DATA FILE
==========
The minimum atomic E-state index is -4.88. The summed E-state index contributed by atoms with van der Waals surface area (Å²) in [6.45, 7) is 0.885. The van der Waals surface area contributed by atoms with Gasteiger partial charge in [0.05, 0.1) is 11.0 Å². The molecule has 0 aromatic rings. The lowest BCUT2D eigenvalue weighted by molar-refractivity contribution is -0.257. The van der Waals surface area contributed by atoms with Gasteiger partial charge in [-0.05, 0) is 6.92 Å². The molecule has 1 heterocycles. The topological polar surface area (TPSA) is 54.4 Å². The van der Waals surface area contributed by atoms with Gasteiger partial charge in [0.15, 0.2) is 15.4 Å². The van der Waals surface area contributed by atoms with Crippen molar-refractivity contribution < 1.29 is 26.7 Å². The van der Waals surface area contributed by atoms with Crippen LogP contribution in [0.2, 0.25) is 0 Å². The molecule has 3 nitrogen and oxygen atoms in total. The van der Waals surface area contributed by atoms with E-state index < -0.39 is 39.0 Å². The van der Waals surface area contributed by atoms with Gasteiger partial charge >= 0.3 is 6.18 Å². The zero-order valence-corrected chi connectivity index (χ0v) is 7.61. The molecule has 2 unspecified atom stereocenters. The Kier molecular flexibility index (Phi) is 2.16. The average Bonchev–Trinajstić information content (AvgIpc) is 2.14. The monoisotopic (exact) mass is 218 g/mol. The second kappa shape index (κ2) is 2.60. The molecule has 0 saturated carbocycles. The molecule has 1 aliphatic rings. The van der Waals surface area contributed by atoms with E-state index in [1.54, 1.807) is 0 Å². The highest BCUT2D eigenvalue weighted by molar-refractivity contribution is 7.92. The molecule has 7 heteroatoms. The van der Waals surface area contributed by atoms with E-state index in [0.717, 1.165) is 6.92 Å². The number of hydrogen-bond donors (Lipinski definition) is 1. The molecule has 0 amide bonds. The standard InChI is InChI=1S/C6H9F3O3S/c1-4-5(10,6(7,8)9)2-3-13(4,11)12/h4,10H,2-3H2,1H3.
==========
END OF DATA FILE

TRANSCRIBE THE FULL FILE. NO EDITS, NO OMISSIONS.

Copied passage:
The minimum atomic E-state index is -4.88. The summed E-state index contributed by atoms with van der Waals surface area (Å²) in [6.45, 7) is 0.885. The van der Waals surface area contributed by atoms with Gasteiger partial charge in [0.05, 0.1) is 11.0 Å². The molecule has 0 aromatic rings. The lowest BCUT2D eigenvalue weighted by molar-refractivity contribution is -0.257. The van der Waals surface area contributed by atoms with Gasteiger partial charge in [-0.05, 0) is 6.92 Å². The molecule has 1 heterocycles. The topological polar surface area (TPSA) is 54.4 Å². The van der Waals surface area contributed by atoms with Gasteiger partial charge in [0.15, 0.2) is 15.4 Å². The van der Waals surface area contributed by atoms with Crippen molar-refractivity contribution < 1.29 is 26.7 Å². The van der Waals surface area contributed by atoms with Crippen LogP contribution in [0.2, 0.25) is 0 Å². The molecule has 3 nitrogen and oxygen atoms in total. The van der Waals surface area contributed by atoms with E-state index < -0.39 is 39.0 Å². The van der Waals surface area contributed by atoms with Gasteiger partial charge >= 0.3 is 6.18 Å². The zero-order valence-corrected chi connectivity index (χ0v) is 7.61. The molecule has 2 unspecified atom stereocenters. The Kier molecular flexibility index (Phi) is 2.16. The average Bonchev–Trinajstić information content (AvgIpc) is 2.14. The monoisotopic (exact) mass is 218 g/mol. The second kappa shape index (κ2) is 2.60. The molecule has 0 saturated carbocycles. The molecule has 1 aliphatic rings. The van der Waals surface area contributed by atoms with E-state index in [1.54, 1.807) is 0 Å². The highest BCUT2D eigenvalue weighted by molar-refractivity contribution is 7.92. The molecule has 7 heteroatoms. The van der Waals surface area contributed by atoms with E-state index in [0.717, 1.165) is 6.92 Å². The number of hydrogen-bond donors (Lipinski definition) is 1. The molecule has 0 amide bonds. The standard InChI is InChI=1S/C6H9F3O3S/c1-4-5(10,6(7,8)9)2-3-13(4,11)12/h4,10H,2-3H2,1H3.